Why is employee absence recording declining in business?
Is hybrid work masking employee absences? Discover why sickness recording is dropping and how HR tech might be the game-changer we need.
Given the increased emphasis on health and well-being in recent years we were surprised to read, in an article published on thehrdirector.com, that sickness absence recording was declining, and has been for the last 4 years. Here are the figures:
- In 2023, 80% recorded sickness absence, and 59% measured its impact.
- In 2022, 85% recorded sickness absence, and 63% measured its impact.
- In 2021, 84% recorded sickness absence, and 63% measured its impact.
- In 2020, 85% recorded sickness absence, and 65% measured its impact.
This downward trend in employee absence recording has an uncanny correlation with the COVID-19 timeline suggesting that the pandemic may be a contributory factor.
However, the researchers suggested that this decline in recording employee sickness had less to do with the actual pandemic and more to do with the onset of hybrid work, so more an indirect consequence of the pandemic.
Absence recording fell through the cracks.
The theory behind this phenomenon is that worker absence is simply less noticeable when people are working at home. And, this reduced visual awareness of absence, combined with the difficulty in collecting data, has led some employers to stop collating the figures altogether.
We don’t think there has been a conscious decision by employers to stop recording sickness. Rather, this key metric just started to fall through the cracks during a turbulent pandemic full of constant distractions and frequent business process reorganisation.
It’s likely some of the existing absence recording processes that had more reliance on face-to-face triggers have broken down in hybrid work scenarios.
Recording, reporting, and impact!
Now that the dust has settled, HR researchers have been able to highlight this downward trend in employee absence recording. This is of concern to us because absence recording brings significant productivity and well-being benefits to employers, especially when it is part of an end-to-end management process, in which absence is subsequently reported on and acted upon. This is the complete absence management process: recording, reporting, and impact!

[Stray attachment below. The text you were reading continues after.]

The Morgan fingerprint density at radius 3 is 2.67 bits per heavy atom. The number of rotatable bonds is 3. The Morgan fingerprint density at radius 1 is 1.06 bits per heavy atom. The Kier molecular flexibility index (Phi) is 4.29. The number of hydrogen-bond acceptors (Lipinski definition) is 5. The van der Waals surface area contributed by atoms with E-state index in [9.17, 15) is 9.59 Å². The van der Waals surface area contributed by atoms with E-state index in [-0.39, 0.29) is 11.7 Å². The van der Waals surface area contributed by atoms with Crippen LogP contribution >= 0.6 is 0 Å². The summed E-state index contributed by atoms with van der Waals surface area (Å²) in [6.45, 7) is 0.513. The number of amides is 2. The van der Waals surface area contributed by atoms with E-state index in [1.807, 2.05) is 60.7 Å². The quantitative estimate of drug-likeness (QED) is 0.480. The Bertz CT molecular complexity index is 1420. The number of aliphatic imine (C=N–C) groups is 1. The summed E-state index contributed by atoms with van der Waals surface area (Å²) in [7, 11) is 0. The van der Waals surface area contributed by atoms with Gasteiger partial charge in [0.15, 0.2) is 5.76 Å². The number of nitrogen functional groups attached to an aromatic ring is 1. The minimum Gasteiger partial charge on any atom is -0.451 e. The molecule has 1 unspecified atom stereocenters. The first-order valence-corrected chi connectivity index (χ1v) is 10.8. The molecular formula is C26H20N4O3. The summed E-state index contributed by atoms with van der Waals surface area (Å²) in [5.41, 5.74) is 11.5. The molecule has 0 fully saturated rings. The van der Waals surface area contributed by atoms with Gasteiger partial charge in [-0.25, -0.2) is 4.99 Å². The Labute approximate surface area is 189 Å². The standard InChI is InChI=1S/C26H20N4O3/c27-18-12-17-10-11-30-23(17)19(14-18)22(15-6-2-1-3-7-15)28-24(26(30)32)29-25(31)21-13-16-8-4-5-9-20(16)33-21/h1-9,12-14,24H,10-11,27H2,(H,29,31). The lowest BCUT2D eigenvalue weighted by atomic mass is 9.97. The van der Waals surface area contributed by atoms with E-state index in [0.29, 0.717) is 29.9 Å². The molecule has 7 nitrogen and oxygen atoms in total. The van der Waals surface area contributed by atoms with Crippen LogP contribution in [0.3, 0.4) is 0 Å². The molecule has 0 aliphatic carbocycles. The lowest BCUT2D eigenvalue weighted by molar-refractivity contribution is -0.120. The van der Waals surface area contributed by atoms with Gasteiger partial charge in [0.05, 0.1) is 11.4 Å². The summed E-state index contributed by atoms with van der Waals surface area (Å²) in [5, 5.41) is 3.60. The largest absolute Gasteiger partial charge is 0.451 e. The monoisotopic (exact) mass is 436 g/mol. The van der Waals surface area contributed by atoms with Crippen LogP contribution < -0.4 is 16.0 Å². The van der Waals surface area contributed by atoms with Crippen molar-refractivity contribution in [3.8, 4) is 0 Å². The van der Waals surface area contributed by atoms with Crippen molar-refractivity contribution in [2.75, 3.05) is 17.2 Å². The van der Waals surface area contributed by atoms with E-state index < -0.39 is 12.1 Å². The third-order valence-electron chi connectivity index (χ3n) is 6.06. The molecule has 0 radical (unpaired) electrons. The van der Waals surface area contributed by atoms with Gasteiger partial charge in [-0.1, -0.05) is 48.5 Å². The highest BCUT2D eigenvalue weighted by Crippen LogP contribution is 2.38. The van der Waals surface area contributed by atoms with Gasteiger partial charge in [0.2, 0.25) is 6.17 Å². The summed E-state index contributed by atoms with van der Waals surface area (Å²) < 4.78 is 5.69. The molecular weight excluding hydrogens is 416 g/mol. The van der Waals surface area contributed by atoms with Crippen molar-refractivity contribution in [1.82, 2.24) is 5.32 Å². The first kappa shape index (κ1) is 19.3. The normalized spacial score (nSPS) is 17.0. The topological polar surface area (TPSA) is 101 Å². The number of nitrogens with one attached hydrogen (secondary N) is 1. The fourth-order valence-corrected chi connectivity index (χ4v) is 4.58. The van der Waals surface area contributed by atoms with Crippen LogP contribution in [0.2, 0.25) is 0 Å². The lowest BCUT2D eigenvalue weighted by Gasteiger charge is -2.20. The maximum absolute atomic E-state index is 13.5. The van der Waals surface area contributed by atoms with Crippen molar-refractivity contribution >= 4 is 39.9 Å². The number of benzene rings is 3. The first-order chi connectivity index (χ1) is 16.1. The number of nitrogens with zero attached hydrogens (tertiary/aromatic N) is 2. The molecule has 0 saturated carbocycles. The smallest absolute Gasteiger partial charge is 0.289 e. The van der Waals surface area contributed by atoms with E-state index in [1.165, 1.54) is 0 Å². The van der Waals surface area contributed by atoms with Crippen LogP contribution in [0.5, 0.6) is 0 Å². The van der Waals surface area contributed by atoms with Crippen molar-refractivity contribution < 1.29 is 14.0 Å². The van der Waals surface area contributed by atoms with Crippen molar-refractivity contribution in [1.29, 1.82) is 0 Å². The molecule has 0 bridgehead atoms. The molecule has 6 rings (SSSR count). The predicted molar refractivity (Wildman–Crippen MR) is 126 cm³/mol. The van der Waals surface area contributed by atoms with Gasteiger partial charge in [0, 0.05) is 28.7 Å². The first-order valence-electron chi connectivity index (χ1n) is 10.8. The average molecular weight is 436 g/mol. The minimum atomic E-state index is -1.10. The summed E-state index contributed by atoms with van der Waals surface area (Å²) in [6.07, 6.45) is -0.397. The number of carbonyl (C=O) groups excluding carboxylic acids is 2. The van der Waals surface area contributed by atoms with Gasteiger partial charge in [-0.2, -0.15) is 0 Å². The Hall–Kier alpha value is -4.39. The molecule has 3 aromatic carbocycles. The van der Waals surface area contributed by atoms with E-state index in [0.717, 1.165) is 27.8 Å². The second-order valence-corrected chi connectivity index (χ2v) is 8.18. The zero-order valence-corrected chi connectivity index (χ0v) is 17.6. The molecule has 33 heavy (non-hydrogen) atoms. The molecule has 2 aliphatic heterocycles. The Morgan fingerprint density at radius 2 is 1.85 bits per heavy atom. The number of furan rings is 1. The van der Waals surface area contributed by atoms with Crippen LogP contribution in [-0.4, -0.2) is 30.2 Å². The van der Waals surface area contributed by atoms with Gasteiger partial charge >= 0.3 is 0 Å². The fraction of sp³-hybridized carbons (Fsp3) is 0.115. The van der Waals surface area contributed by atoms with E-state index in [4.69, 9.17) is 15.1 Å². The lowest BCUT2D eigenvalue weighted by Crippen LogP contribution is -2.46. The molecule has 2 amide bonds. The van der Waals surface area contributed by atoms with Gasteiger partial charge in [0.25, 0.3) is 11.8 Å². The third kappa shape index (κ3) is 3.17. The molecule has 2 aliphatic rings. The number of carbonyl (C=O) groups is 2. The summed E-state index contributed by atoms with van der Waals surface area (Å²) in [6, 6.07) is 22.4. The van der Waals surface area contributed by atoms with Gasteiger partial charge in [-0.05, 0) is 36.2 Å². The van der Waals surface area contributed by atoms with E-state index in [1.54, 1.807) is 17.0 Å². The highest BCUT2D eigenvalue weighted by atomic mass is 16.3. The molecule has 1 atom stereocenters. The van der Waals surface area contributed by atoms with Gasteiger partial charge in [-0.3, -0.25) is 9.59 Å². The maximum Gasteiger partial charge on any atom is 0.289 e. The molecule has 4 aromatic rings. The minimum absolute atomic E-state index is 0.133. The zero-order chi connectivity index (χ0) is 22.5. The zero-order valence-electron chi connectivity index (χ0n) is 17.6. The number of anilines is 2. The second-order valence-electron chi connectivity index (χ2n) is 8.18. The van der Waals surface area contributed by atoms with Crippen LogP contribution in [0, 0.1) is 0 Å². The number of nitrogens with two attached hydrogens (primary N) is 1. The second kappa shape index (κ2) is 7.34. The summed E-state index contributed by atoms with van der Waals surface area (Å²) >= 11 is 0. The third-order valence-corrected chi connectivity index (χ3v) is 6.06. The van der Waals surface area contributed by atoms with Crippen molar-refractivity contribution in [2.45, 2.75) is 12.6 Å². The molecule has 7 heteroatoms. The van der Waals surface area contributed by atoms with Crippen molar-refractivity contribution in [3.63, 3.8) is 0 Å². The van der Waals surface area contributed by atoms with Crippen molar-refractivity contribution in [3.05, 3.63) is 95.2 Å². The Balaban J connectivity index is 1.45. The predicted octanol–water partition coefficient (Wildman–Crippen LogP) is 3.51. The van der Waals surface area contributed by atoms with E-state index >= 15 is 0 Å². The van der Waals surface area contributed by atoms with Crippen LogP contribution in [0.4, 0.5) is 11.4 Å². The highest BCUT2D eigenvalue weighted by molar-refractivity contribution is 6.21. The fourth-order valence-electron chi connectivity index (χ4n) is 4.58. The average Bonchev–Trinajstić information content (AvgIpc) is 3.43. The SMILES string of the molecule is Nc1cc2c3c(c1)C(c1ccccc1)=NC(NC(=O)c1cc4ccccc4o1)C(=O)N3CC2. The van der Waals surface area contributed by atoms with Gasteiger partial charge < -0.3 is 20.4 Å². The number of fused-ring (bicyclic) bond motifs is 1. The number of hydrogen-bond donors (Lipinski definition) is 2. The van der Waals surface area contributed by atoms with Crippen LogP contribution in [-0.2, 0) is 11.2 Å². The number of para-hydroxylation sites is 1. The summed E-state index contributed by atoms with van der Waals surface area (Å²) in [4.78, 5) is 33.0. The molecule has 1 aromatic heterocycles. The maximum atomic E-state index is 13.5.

With the right HR software, the absence recording and reporting will be highly automated, online, and location-independent, meaning it will be robust and self-sustaining in hybrid work scenarios.
Additionally, absence management software comes with actionable reports that pinpoint individual and systemic issues that kick off the value chain and drive the next stage of corrective action planning. This will create inertia to drive the complete absence management process.
HR software, like Sense HR, allows for streamlined time and attendance tracking, including easy sickness recording via mobile app. It also allows for sickness reporting, including heat maps to show the most common days when staff members are sick. Once you know that such a pattern exists behind absence, you are in a stronger position to do something about it.
For example, regular absences on Monday or Friday can be a sign of disengagement and could trigger some kind of pulse survey to dig deeper into the problem. On the other hand, this could also be a sign of a lack of flexibility in the working week as employees look to elongate the weekend for lifestyle or even structural reasons. It might be a bit of both, or neither. But the pulse survey, (or whatever investigative tool you choose) triggered by the heat map can help formulate your corrective action plan. Recording, reporting, and impact!
Is the Bradford factor still relevant?
Another great way to ensure impactful absence recording occurs is to incorporate the Bradford factor equation. It’s a points-based scoring system that analyses employee absence data and identifies disruptive individual patterns of absence. This process can be fully automated with HR software to include customisable trigger points for interventions such as return-to-work interviews or disciplinary action. Research shows that when employees are aware they are being monitored it does lead to reduced absences. Again, recording, reporting, and impact.
More sophisticated reporting in areas such as lost hours, lost productivity, increased agency fees, or overtime costs will further highlight the impact and drive absence recording.
In a hybrid working environment where employee absence is less visible to people managers, absence recording may decline. However, this important management process can easily be retained in hybrid working environments by using HR software to build a robust process composed of digital absence triggers. This will enable employers to more easily deliver effective absence recording and highly actionable absence data in any distributed business scenario.